Prior to beginning clinical trials in the FDA approval process, meetings are held between the FDA and the drug company to go over evidence that the compound is biologically active and reasonably safe for administration to humans.
Phase 1 Clinical Studies are where the new drug candidate is first introduced to humans.
Usually the tests are done on healthy volunteers in order to determine the metabolic and pharmacological actions, side effects associated with increasing doses and gain early evidence on effectiveness.
The number of test subjects depends on the drug but is usually between 20 and 80 people.
The FDA's Center for Drug Evaluation and Research (CDER) who oversees the testing can stop the study from proceeding or stop it altogether for reasons of safety.
It can also be stopped because the drug company failed to accurately disclose the risk of the study to investigators.
Phase 2 clinical studies focus on the gathering of preliminary data on the effectiveness of the drug for a particular indication in patients with the target disease or condition. Short term side effects and risks are
also closely monitored.
At the end of Phase 2, another round of meetings is held to determine if it is safe to go forward with Phase 3 and to plan the protocols for the Phase 3 human studies.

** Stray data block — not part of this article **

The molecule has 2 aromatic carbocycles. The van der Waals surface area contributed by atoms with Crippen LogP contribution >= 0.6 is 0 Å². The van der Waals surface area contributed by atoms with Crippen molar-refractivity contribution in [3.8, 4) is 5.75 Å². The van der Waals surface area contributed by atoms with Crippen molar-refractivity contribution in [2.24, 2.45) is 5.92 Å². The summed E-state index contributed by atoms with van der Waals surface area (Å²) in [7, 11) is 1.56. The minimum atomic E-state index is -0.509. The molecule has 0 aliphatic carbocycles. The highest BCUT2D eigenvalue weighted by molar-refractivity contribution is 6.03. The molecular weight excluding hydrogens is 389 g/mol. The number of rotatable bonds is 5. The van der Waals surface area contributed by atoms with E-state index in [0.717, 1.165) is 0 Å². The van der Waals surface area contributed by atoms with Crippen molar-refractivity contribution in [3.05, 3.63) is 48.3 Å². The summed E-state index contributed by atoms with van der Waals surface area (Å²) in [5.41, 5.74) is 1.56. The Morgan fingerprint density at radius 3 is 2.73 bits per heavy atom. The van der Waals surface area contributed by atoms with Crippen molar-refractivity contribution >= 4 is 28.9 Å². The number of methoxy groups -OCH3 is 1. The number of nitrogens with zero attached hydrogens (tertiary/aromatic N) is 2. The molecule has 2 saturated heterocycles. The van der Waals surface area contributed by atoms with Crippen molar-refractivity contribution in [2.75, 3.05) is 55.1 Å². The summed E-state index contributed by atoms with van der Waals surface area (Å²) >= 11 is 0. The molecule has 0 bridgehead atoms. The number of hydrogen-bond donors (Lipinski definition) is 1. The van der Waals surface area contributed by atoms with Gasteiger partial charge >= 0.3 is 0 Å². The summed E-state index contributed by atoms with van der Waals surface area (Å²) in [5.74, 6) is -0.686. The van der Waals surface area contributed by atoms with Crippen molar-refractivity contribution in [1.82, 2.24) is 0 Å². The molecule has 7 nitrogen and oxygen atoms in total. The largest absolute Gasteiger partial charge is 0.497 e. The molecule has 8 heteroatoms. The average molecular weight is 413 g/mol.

Phase 3 Clinical Studies are expanded controlled and uncontrolled trials to obtain more information on the effectiveness and safety of the drug.
More important, the objective is to have an adequate basis for
extrapolating the results to the general public and transmit that information via the physician labeling.
At the conclusion of Phase 3, more meetings are held between the FDA and the drug company to go over the data gathered in the three phases.
The information presented at the meeting must include a summary of the clinical findings that will be presented in the New Drug Application (NDA), the methods on how the data will be presented and any other information that needs to be discussed.
There are three other mechanisms in the FDA approval process to speed up development for drugs that promise significant benefit over existing therapies for life threatening illnesses.
Also to provide drugs still in development to desperately ill patients or patients whose condition prevents them from participating in clinical trials.
These are the Accelerated Development and Review, The Treatment Investigational New Drugs (Treatment IND), and Parallel Track.
Once the NDA is submitted and accepted for review, it goes through a number of steps including reviews of six areas including: medical, pharmacological, chemical, biopharmaceutical, statistical and microbiology.
If all the reviews are acceptable; the NDA goes for final action by the director of the applicable drug review division or office.
This review process takes about 12 months to complete. That's the good news since prior to 1992 it took 30 months to go through the process
After the director signs an approval action letter, the product can be legally marketed in the U.S.